'It: Chapter Two' stars recapture other kids' youth

By Fred Topel
Bill Skarsgard plays Pennywise in the film. Photo by Jim Ruymen/UPI | License Photo

LOS ANGELES, Sept. 4 (UPI) -- It: Chapter One introduced horror fans to the Losers Club of Derry, Maine, who faced the evil force they called "It," manifested as the evil clown Pennywise (Bill Skarsgard). It: Chapter Two, in theaters Friday, picks up 26 years later with the Losers Club as adults.

The grown-up cast had to capture the chemistry that made viewers fall in love with those seven kids -- played by Jaeden Martell, Wyatt Oleff, Jack Dylan Grazer, Finn Wolfhard, Sophia Lillis, Chosen Jacobs and Jeremy Ray Taylor.


It director Andy Muschietti worked with Jessica Chastain on his first film, Mama, so he felt there was no one better to play Beverly as an adult. Chastain herself drew on Lillis's performance.

"I took everything that she did from the first film and used it," Chastain said about Lillis. "I stole her whole performance. Meeting Soph was so incredible, because I loved what she did with the first film. She and I had kind of had conversations through Andy. And so, the first time we met was our first-day rehearsal and I was a bit shy. We literally stood in front of each other and giggled."


Bill Hader plays Richie. He bonded with Jay Ryan, who plays Ben now and became Richie, and Hader's, protector.

"Richie's emotional journey throughout the whole film is quite surprising to see, in contrast to the first movie of who he is," Ryan said. "Seeing how that changed the dynamics of the friendships, I kind of felt really sorry for his character, so when we were filming, I was always like, 'Come on, man.' I always felt like I had to carry him out of there."

Having Ryan as a rock to lean on helped Hader recapture Wolfhard and Taylor's friendship.

"[Ryan] had to carry me out of the hole," Hader said. "It was very sweet. Every time we would do it, he would [say], 'You're going to be okay, man.' That would then make me emotional."

Ben has outgrown his childhood body and found success as an architect, but he's even lonelier than he was as a bullied child.

"He started running emotionally and physically for those 27 years," Ryan said. "I think he was running away from his mother. He was running away from this deep-seated fear of Derry. All those memories have gone, but they're still kind of pungent inside of him. So you can take away the shell, but there's always the yoke inside that needs to be fixed."


As a kid, Ben had a crush on Beverly and wrote poems for her. Perhaps nobody he met outside of Derry ever measured up to Bev.

"That love he holds for Beverly is kind of the key to unlocking him I think," Ryan said. He's held onto that for a long time."

James Ransone plays Eddie. It was his job to match the energy Grazer brought to Eddie.

"I remember watching the movie, I thought, 'Oh man, this is actually going to be really difficult. He's like a machine gun,'" Ransone said. "It's interesting to see a kid that can think and react that fast on his feet because it's not teachable."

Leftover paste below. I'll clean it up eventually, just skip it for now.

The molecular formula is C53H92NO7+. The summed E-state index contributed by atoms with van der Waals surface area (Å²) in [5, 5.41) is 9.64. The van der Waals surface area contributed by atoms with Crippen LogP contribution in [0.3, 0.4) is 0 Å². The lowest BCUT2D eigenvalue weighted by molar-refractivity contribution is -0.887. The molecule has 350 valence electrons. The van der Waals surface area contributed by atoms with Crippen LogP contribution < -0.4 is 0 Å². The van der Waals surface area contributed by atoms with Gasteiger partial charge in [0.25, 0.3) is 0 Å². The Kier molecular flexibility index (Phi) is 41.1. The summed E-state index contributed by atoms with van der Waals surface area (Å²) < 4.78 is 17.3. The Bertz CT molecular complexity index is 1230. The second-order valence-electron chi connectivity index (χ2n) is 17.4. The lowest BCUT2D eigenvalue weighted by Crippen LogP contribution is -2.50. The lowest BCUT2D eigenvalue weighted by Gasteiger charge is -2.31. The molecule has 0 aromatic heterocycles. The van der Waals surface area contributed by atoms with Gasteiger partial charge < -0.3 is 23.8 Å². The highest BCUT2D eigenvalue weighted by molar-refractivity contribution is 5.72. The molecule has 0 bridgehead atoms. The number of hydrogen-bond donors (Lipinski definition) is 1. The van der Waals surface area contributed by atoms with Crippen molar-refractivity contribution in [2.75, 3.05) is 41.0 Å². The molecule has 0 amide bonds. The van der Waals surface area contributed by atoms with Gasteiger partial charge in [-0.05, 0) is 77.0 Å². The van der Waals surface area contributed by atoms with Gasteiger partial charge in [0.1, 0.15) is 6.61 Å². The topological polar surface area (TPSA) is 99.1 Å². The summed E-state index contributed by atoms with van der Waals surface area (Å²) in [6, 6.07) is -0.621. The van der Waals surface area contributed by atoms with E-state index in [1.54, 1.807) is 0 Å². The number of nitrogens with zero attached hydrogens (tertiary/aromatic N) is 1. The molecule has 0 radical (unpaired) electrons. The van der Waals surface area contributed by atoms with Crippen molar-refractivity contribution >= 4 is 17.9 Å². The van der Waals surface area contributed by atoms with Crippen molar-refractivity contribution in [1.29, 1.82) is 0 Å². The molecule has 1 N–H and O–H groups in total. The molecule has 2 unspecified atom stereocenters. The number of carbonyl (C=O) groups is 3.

Isaiah Mustafa plays Mike, the one Loser who stayed in Derry. Mike spent the last 27 years researching ways to defeat Pennywise. When he got the role, Mustafa read the book twice and listened to it on Audible for eight months. Mustafa said he likes to research his roles intensely.

"I heard a story that Tarantino had a huge backstory for a lot of his characters in Once Upon a Time in Hollywood," Mustafa said. "To me, if you're provided with that, it makes it hard for you to lose. That's just a win for you because you give me all that source material to dig into and I love digging into the research. It provides me with such an opportunity to move in different directions."


Returning to face the kids who got away, Pennywise still is the same Pennywise. Skarsgard said he did not adjust his performance to try to scare the adults.

"My job wasn't to scare the actors per se," Skarsgard said. "It was to scare the characters but no. Same approach, same tricks, maybe a few new tricks. The character is so selfish. He's performing to the actors as opposed to sharing it with them in a way, which is weird, but it's through the character in a sense. I don't have that big of a distinction between performing the character for scaring a kid or scaring an adult. It's sort of the same approach."

The young Losers still appear in the movie. Flashbacks to the summer of 1989 give It: Chapter Two a chance to revisit favorite scenes from the original film. Screenwriter Gary Dauberman said he wrote new scenes that picked up where scenes from Chapter One left off.

"There are extensions of some scenes so we might use that as a device to reorient the audience," Dauberman said. "OK, now we're with the kids and this is at that time when this happened."

In It: Chapter One, the Losers have a fight and split up before reuniting to defeat Pennywise. That period provided Dauberman a gap to fill in new scenes with the young characters.


"That would've been the place that they're most vulnerable to Pennywise for him to scare them," Dauberman said.

In the present day, Dauberman did invent some new scenes for the film adaptation. While the adult Losers return to town, Pennywise still likes to eat children. Dauberman created a new scene where he lures Vicky (Ryan Kiera Armstrong) under the bleachers of a baseball game.

"I wanted to show it's not just happening to our Losers," Dauberman said. "It's happening to other people in town. So it felt important to me to tell that story. What's more American? Little League baseball, something under the bleachers. I really like the idea of people cheering as this girls' getting twisted like that. The bleachers are dark and kind of creepy, too, so it felt like a nice all-American place to have Pennywise attack a young girl."

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